Tuesday, July 31, 2007

Scenes from Armagh: Kyle Saadeh's View

RECENT ROGER WILLIAMS University graduate Kyle Saadeh photographed this woman leaving her business along English Street last week.

He created this image in front of Saint Patrick's Cathedral (Roman Catholic).

Bomb Scare Just a Hoax

MUCH OF CENTRAL Armagh was shut down yesterday after police received a bomb threat.

Market Street through to English Street were evacuated, as was Russell Street, where the mysterious device was located. A bomb sniffing dog was brought in from Belfast to determine whether the threat was real.

These Russell Street workers were forced to wait on the opposite side of The Mall for a few hours.

Go Time!

STUDENTS WRAP up their skills classes today, and they'll begin pounding the streets to work on their stories.

Over the next 19 days, they'll document this small city in words, images and video. The web package should be online shortly after we complete our trip on August 18.

Monday, July 30, 2007

Cool Tunes in Coalisland

ANDREW HARRINGTON MADE this image of traditional Irish performers playing in the Canal End Bar in Coalisland.

Dish TV and Ready to Plow

IN AN UNUSUAL combination of Ireland's past and present, someone along Banbrook Hill Road has a tractor resting in their car parking lot. There are also multiple television dishes. Great reggae music was pouring out the windows.

Lilly in the Sun

THIS IS LILLY, one of dozens of dogs who live along Callan Street (and love to bark), just north of our team hostel.

Sunday, July 29, 2007

Tully Sirin Manhandles Lissummon

IF GAELIC FOOTBALL were baseball, today's match between these two Armagh teams would have been postponed several times. It rained on and off during the entire contest, despite patches of blue in the sky.

But Gaelic football is not a sport for the delicate sort. It is rough and tumble, and the players and coaches were constantly cursing at each other (and the referee). Players were banged around, kicked, tripped, shoved, pushed, elbowed and slapped. A few minor skirmishes broke out.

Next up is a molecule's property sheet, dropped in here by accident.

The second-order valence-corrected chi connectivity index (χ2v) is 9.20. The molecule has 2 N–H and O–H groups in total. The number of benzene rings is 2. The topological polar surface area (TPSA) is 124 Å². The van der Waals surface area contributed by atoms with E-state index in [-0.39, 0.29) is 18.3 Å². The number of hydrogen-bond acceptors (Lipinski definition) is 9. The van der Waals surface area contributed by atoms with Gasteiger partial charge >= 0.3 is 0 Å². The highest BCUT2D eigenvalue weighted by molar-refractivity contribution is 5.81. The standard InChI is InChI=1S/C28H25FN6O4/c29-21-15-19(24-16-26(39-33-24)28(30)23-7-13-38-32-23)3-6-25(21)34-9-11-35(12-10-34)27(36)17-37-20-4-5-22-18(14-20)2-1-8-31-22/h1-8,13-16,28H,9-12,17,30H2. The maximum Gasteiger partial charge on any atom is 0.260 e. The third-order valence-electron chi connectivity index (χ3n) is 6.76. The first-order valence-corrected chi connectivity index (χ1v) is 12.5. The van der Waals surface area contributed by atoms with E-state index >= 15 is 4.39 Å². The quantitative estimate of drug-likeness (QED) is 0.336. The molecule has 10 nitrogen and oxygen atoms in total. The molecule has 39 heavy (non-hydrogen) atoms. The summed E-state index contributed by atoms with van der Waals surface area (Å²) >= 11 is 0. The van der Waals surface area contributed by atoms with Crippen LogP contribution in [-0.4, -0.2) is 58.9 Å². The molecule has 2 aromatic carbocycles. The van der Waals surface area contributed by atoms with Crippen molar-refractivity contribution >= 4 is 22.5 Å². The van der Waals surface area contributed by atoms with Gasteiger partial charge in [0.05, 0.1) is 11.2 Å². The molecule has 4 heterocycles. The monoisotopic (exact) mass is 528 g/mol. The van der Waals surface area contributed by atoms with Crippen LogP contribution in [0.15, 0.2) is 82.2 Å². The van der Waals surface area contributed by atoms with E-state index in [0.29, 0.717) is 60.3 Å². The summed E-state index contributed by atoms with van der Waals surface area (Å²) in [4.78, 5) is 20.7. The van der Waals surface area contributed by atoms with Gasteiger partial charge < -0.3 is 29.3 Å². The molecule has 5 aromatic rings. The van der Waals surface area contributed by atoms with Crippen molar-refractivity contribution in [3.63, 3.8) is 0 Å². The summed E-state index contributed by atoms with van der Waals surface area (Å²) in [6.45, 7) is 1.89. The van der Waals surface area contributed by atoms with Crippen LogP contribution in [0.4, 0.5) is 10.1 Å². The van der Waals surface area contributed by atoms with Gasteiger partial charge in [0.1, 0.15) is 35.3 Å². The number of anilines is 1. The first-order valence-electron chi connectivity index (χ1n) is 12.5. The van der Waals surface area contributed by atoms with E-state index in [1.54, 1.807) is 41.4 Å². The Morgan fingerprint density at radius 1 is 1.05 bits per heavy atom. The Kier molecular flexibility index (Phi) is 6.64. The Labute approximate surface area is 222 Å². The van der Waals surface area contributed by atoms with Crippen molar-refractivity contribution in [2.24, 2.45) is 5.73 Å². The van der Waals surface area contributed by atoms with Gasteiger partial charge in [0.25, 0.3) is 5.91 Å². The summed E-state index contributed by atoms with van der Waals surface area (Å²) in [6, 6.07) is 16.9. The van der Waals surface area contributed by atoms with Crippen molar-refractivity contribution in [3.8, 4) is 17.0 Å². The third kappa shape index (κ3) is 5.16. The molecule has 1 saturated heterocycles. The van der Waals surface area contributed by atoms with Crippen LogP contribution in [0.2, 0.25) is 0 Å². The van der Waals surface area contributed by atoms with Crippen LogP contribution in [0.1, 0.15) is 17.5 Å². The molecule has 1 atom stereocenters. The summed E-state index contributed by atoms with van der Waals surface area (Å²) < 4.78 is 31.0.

The game is played on a large field - the same one where the camogie match was held a few days ago. Players can grab the ball and maneuver like a runningback, but they must touch the ball with their feet every three steps. They can also dribble the ball like a basketball. They can pass to each other by punching the ball volleyball-style.

Players score by kicking the ball through the field goal posts or into the net.

Tully Sirin (or Tulach Sarain in Irish) rolled over Lissummon (in green jerseys) in a rather lopsided match. The goalkeeper for Tully Sirin spent much of the game talking to friends who were sitting by his net. For a time, an elderly gentleman actually watched the game while leaning on Tully Sirin's goal post.

You Must Remember This

THIS DAPPER GENT lives in the Shambles and can regularly be found hanging out in front of Fat Sam's, a fine place for a sandwich.

Of all the towns in all the world ...

Saturday, July 28, 2007

Melancholy Music in the Centre of the City

THIS YOUNG GIRL was playing a toy accordion near the Centre of Armagh yesterday, and her melancholy music wafted all about ... including up to the computer lab at the AMMA Centre.

Friday, July 27, 2007

Scenes from Armagh: Brigid Carey's View

BRIGID CAREY, sister of fellow Armagh Project team member Meg Carey and sister of Cagli Project alumna Annie Carey, has been busy taking pictures around the city for the photo module Scavenger Hunt.

Students must photograph an animal from the animal's prespective, a local person in their home, a local at work, an image from a high angle, an image using window light, a reflection, detail shots, patterns and a self portrait.

Above is Brigid's image of Saint Patrick's Cathedral, Church of Ireand.

These young lads (left) played coy for the camera.

Below, John O'Toole walking his dog along the path near Saint Brigid's school.

Andrew Harrington Reflects on Life

THIS IMAGE was created inside the AMMA Centre by Gonzaga student Lauren Hicks. Andrew is reflected in the window case where the old pendulum is displayed.

The ground floor of the AMMA Centre was originally a market where local products were sold. The building now houses programs in media featuring sound, video, flash and art projects. The building also houses a library.

Meet the Team

OUR FIRST TEAM working in Armagh is completing their first week of classes and will soon begin producing the web documentary of the city.

In addition to students from Temple University, Gonzaga University, Loyola College, Randolph-Macon, Roger Williams and Bennett College, today we were joined by a local Armagh native, Rosin Kelly.